Examples of high-profile failed business collaborations are everywhere. From the WordPerfect-Novell acquisition that led to bankruptcy, to the misfires of the Target-Neiman holiday experiment, it’s clear that despite the plethora of management literature on how to launch a successful partnership, collaborations often go bust. It turns out, where there is money to be made, self-interest prevails, thus trumping cooperation in the process.
Traditional collaborations fail because deep down, stakeholders assume their success must come at others’ expense, which is clearly a zero-sum game. The way forward is co-opetition, in which entities in the same industries act with what everyone recognizes as partial congruence of interests.
As management professors Adam M. Brandbenburger and Barry J. Nalebuff have written in their book Co-Opetition, businesses that form co-opetitions become more competitive by cooperating. For example, LinkedIn co-founder Reid Hoffman, who practices co-opetition by partnering and competing with headhunters, said in a New York Times article, “[No] one can succeed by themselves. The only way you can achieve something magnificent is by working with other people. There [are] lots of co-opetitions.”
Unlike traditional collaborations, instead of coming together to do something and pretending you’re not competing, co-opetition leverages your competitor’s strength in order to thrive together. Recruiters use LinkedIn to find prospective candidates and employment opportunities, and, in order to increase product-users, LinkedIn relies on recruiters to use their professional networking platform — while each group would surely like a greater percentage of the recruitment pie for themselves, the pie as a whole is larger because of the involvement of both. So – how do you protect your own interest while cooperating with your competitors in order to create (and maximize) value?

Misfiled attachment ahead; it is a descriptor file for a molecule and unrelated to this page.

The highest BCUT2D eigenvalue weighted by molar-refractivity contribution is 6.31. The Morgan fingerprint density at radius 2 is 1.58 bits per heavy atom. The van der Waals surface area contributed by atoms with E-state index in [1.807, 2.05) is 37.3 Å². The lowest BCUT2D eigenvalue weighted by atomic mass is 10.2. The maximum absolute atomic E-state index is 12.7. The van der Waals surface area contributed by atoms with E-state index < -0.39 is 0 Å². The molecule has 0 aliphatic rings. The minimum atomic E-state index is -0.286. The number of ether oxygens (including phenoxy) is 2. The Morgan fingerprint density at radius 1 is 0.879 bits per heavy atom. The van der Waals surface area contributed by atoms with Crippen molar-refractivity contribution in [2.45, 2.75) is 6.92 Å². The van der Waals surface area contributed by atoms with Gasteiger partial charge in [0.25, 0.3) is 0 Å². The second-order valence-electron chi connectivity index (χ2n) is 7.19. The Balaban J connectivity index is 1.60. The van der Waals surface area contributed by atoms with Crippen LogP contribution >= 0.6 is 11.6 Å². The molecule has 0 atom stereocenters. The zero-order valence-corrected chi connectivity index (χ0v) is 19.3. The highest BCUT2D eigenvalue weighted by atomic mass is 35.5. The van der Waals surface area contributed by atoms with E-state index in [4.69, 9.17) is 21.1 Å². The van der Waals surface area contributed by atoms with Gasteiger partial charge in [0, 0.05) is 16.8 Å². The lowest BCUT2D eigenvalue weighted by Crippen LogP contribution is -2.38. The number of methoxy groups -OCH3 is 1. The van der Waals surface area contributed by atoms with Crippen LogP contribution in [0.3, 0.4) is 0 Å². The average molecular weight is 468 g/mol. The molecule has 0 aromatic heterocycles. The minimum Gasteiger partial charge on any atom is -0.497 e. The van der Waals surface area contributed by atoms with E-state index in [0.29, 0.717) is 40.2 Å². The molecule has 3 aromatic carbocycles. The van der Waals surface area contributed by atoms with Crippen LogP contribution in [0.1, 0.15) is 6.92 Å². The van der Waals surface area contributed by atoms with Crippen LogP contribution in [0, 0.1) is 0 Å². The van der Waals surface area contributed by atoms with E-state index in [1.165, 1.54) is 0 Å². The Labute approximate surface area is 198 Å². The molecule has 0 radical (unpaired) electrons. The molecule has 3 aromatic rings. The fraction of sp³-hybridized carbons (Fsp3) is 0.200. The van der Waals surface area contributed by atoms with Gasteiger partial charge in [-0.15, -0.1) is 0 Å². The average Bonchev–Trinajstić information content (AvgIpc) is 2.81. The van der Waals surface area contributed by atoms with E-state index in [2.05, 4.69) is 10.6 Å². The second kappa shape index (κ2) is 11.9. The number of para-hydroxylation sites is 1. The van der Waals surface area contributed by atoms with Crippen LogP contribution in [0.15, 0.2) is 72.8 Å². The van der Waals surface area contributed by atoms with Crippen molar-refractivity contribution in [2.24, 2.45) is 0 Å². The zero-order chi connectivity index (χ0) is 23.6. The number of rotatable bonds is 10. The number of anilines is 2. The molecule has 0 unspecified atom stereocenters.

Agree to share information. Sharing information and expertise is a great way to build trust with your competitors. One example is a Memorandum of Understanding (MOU), a non-legally binding partnership, like the one Ford entered into with Toyota. They’re now talking about joint ventures to develop a lightweight-hybrid truck. In order to avoid getting burned, they’re taking it slow. As with any relationship, as it progresses you’re inclined to share more. When information-sharing is profitable for both partners, you can see some pretty strange bedfellows. For instance, Microsoft and Apple developed a partnership that stunned the tech community, Apple licensed their mobile “look-and-feel” patents to Microsoft, but they have an anti-cloning agreement. Apple makes money through licensing and Microsoft gets help in their mobile development department. Developing memorandums or licensing patents are only some examples of how sharing information with competitors can link to greater success down the line.
Focus on building something new. Co-opetitions work especially well for businesses that create the “latest- and-most-gadgeted” technologies and innovations because R&D is expensive. For example, in the airline industry, American Airlines partnered with Boeing to retrofit“76 Next Generation 737s.”If these firms had not embraced the idea of working together, they would not have the fiscal resources and manpower to renovate and build new airplanes. When creating an expensive technology or service, go to your competitors and say: “We both make X, but we have limited resources, however. Your company is awesome at doing A. My company is awesome at doing B. If we configure AB, instead of just creating X, we can create X2.”
Choose partnerships where you each bring something different to the table. Bartering with a similar company – but not one that’s too similar — is the best way to leverage and create win-win relationships. For example, online retailer Wayfair (disclosure: I used to work there) partnered with Amazon to leverage their brand recognition to increase sales conversions — and in turn gave them a cut of the profits. While Amazon and Wayfair are competitors, in this deal they both profit. In another example, Peugeot Citroen will supply Toyota Motors light-weight trucks to sell under the Toyota brand in the European market. Toyota, which had recently discontinued its own European light truck, will still have an offering for its customers, and Peugeot Citroen will have a market for its technology.
Businesses must account for the self-interest of others. In a traditional collaboration, you’re getting 1+1=2. In many circumstances, forming co-opetitions is better than traditional collaborations because they create transparency about motivations, agendas, and goals. So instead of asking, “What’s in it for me?” or “What’s in it for us?” … ask your competitor, “How can 1+1=3?”